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Annales Geophysicae An interactive open-access journal of the European Geosciences Union
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Volume 21, issue 5
Ann. Geophys., 21, 1111–1120, 2003
https://doi.org/10.5194/angeo-21-1111-2003
© Author(s) 2003. This work is distributed under
the Creative Commons Attribution 3.0 License.
Ann. Geophys., 21, 1111–1120, 2003
https://doi.org/10.5194/angeo-21-1111-2003
© Author(s) 2003. This work is distributed under
the Creative Commons Attribution 3.0 License.

  31 May 2003

31 May 2003

Magnetospherically reflected chorus waves revealed by ray tracing with CLUSTER data

M. Parrot1, O. Santolík2, N. Cornilleau-Wehrlin3, M. Maksimovic4, and C. Harvey5 M. Parrot et al.
  • 1LPCE/CNRS, 3A Avenue de la Recherche, ORLEANS, 45071 France
  • 2Charles University, V. Holesovickach, Praha, 18000 Czech Republic
  • 3CETP/UVSQ, 10/12 Avenue de L’Europe, Velizy, 78140 France
  • 4LESIA, place Jules Janssen, Meudon, 92195 France
  • 5CESR, 9 Av. Colonel Roche, Toulouse, 31029 France

Abstract. This paper is related to the propagation characteristics of a chorus emission recorded simultaneously by the 4 satellites of the CLUSTER mission on 29 October 2001 between 01:00 and 05:00 UT. During this day, the spacecraft (SC) 1, 2, and 4 are relatively close to each other but SC3 has been delayed by half an hour. We use the data recorded aboard CLUSTER by the STAFF spectrum analyser. This instrument provides the cross spectral matrix of three magnetic and two electric field components. Dedicated software processes this spectral matrix in order to determine the wave normal directions relative to the Earth’s magnetic field. This calculation is done for the 4 satellites at different times and different frequencies and allows us to check the directions of these waves. Measurements around the magnetic equator show that the parallel component of the Poynting vector changes its sign when the satellites cross the equator region. It indicates that the chorus waves propagate away from this region which is considered as the source area of these emissions. This is valid for the most intense waves observed on the magnetic and electric power spectrograms. But it is also observed on SC1, SC2, and SC4 that lower intensity waves propagate toward the equator simultaneously with the SC3 intense chorus waves propagating away from the equator. Both waves are at the same frequency. Using the wave normal directions of these waves, a ray tracing study shows that the waves observed by SC1, SC2, and SC4 cross the equatorial plane at the same location as the waves observed by SC3. SC3 which is 30 minutes late observes the waves that originate first from the equator; meanwhile, SC1, SC2, and SC4 observe the same waves that have suffered a Lower Hybrid Resonance (LHR) reflection at low altitudes (based on the ray tracing analysis) and now return to the equator at a different location with a lower intensity. Similar phenomenon is observed when all SC are on the other side of the equator. The intensity ratio between magnetic waves coming directly from the equator and waves returning to the equator is between 0.005 and 0.01, which is in agreement with previously published theoretical calculation of the growth rates with the particle distribution seen by GEOS.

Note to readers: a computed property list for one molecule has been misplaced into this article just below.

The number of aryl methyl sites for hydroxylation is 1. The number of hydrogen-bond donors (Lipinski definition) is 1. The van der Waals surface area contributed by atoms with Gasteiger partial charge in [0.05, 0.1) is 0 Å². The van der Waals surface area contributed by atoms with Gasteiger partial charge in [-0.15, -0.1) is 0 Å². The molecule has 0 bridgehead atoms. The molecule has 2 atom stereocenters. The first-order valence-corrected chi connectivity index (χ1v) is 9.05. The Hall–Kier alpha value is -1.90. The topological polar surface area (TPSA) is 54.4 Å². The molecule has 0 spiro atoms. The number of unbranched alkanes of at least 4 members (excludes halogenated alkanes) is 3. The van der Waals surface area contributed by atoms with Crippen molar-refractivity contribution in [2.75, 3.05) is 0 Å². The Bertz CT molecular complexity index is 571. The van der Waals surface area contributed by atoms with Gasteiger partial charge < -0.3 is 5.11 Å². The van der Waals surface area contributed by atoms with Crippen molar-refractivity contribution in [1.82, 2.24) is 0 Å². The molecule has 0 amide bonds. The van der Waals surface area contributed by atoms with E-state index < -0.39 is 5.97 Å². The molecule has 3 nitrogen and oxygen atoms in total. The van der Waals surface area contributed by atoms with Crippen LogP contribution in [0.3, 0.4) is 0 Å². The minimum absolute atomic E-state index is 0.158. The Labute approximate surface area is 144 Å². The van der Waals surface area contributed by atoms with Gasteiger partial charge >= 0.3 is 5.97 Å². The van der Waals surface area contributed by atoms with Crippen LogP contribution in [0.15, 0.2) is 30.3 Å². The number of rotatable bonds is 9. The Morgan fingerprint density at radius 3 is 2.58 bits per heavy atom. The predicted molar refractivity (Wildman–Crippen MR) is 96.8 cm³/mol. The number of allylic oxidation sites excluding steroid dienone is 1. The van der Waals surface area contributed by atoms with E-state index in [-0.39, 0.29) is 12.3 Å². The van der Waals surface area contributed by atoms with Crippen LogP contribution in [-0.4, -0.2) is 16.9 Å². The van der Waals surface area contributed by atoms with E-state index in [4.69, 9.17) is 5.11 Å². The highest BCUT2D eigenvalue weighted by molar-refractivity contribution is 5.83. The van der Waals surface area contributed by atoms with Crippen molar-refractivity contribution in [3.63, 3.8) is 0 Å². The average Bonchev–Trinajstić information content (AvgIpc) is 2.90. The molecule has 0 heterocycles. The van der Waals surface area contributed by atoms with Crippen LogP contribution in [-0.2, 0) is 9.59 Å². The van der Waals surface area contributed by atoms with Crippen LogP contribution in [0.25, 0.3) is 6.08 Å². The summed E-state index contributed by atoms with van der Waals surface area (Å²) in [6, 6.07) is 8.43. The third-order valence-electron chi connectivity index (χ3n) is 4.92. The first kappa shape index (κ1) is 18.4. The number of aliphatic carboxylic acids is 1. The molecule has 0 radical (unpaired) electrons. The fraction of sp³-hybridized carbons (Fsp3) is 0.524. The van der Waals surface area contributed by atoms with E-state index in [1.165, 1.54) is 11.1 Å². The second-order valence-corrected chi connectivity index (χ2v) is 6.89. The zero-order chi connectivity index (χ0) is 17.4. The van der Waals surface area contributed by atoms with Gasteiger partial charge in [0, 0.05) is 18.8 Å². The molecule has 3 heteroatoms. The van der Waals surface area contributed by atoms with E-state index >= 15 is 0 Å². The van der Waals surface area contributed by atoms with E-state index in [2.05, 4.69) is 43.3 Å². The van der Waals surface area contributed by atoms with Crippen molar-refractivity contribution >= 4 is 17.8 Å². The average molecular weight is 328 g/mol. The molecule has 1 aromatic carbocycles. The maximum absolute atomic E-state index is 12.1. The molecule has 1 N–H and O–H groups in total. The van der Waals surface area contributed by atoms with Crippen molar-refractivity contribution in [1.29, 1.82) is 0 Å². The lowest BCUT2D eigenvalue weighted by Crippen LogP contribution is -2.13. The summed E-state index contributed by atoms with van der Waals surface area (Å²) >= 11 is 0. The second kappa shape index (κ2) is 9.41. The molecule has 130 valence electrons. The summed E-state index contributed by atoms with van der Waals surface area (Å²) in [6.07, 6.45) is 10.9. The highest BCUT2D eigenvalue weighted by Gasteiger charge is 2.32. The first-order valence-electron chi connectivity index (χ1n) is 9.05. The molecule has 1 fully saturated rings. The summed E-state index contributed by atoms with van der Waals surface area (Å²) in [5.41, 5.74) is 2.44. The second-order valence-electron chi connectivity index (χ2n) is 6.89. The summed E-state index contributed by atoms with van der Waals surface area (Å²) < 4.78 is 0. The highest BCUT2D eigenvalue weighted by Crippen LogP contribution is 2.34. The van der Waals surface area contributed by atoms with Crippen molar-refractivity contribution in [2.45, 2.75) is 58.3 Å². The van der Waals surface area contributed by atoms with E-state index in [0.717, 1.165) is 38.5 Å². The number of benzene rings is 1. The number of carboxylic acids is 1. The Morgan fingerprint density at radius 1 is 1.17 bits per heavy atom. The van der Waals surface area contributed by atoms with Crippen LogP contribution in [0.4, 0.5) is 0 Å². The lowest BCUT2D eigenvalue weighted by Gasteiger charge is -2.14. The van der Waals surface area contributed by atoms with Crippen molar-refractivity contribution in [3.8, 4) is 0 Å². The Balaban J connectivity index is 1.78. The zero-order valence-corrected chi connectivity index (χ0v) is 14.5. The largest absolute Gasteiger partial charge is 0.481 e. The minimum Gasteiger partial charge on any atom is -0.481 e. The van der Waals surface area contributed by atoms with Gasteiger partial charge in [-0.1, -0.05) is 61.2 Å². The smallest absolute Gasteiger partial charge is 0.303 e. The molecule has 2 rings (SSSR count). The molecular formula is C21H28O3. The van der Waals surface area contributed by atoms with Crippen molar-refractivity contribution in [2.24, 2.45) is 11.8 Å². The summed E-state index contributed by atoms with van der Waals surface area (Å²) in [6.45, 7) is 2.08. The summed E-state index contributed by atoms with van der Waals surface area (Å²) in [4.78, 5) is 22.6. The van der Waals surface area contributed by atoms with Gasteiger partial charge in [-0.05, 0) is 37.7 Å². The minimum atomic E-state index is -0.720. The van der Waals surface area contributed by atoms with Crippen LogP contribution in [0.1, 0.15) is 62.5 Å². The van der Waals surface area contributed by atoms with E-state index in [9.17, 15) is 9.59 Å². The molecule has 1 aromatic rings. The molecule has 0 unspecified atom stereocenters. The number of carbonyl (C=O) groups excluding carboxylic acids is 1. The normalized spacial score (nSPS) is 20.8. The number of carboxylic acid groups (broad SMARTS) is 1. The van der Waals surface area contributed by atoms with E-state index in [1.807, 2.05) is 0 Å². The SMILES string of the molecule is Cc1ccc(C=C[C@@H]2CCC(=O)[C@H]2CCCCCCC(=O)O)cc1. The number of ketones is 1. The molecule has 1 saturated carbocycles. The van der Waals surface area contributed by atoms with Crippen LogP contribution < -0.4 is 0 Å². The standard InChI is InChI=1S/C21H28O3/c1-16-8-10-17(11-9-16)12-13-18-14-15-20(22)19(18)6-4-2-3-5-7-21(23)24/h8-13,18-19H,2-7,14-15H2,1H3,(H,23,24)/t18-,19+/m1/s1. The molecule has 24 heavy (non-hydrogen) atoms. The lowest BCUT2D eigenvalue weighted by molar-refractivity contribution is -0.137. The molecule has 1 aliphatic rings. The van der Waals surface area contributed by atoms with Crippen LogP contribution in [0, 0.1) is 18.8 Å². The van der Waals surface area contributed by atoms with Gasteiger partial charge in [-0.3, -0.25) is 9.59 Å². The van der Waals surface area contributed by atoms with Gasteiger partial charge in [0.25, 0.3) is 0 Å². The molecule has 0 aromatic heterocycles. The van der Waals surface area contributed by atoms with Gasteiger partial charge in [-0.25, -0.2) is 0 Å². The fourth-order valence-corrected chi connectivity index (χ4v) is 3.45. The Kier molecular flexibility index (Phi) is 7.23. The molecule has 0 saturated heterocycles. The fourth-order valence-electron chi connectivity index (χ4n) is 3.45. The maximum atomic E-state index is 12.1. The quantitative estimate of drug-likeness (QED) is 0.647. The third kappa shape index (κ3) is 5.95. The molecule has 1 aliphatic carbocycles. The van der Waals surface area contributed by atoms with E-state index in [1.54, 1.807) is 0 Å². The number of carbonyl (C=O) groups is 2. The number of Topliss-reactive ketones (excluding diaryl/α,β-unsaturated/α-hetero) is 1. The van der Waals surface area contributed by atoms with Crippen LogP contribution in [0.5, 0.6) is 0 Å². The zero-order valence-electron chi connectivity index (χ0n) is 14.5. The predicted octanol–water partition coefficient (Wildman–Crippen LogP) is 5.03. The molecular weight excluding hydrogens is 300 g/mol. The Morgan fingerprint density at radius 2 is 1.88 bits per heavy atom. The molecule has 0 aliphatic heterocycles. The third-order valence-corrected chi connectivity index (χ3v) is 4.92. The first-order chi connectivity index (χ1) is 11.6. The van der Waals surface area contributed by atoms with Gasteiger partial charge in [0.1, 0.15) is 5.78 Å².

Key words. Magnetospheric physics (plasma waves and instabilities) – Ionosphere (wave propagation) – Radio science (magnetospheric physics)

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